Cultivating passion for a fruit

By TheHindu on 23 Nov 2016 | read
    04

Even though there are immense possibilities for cultivation of passion fruit in Kerala, farmers here seems to have not yet found its real potential.

In an effort to popularise the cultivation of the fruit, a private company in Kozhikode has come out with a plan, which offers a buy-back scheme of fruits for interested farmers after distributing them hybrid variety of the fruit saplings.

Addressing a press conference here on Friday P.K. Gireesh, chairman of the newly registered company based in Kozhikode, which is planning to produce value-added products from the fruit besides promoting the farming here, said his firm had already approached the Agricultural Department with the idea to which the Agriculture Minister had responded “very positively”.

As per the scheme, the firm would provide adequate number of the fruit saplings to registered farmers, from whom it would buy back the fruits once they were ready for the market price.

“For each 10 kg of fruits, the price of a sapling will be reimbursed,” said Mr. Gireesh, who maintained that the company would need at least 1,000 kg of fruit daily to start the production unit.

Though the fruit was in high demand world over, no one was farming it on a commercial basis in Kerala due to lack of awareness.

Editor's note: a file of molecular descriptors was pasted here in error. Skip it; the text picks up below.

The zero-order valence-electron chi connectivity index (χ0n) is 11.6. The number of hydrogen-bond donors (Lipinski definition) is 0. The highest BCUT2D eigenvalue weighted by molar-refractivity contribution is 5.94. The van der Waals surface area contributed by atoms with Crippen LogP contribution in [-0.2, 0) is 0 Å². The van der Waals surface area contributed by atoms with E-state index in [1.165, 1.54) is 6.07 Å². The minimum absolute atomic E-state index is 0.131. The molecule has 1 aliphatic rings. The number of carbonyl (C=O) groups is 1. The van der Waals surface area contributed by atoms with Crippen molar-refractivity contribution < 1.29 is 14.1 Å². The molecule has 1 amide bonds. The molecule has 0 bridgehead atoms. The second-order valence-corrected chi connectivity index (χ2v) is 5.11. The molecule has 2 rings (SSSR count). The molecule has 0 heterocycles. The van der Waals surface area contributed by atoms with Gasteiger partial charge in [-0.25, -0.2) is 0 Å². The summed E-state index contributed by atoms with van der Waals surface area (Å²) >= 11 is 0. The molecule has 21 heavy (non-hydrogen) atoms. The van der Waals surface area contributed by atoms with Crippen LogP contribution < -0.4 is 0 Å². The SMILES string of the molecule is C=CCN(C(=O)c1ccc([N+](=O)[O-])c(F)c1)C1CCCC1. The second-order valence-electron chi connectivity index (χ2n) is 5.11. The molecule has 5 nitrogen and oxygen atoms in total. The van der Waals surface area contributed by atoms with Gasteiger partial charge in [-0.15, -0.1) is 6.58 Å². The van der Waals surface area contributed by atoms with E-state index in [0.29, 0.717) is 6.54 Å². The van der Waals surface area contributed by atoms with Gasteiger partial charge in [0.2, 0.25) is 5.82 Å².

“This is despite our climate being most suitable for it,” he said. Farming passion fruit “even in five cents of land” would fetch Rs.20,000 on an average annually for a farmer, said Mr. Gireesh, who said the farming only required minimum labour and low maintenance. “Farming passion fruit is two times profitable in comparison to plantain cultivation, considering its labour,” he said.

Claimed to be of “high medicinal value,” the pulp of the fruit according to Mr. Gireesh was used for a host of value-added products world wide. “Considering its immensely increasing demand, even the State government has now started farming the fruit at Nelliyampathy in Palakkad district,” he said.

The firm, according to Mr. Gireesh, would buy back only the fruits from those farmers, who had purchased saplings from them as a measure to maintain the quality of the fruits.

“We have already sold over 20,000 saplings,” said Mr. Gireesh. , For details, contact Ph: 9388931193.

 

Comments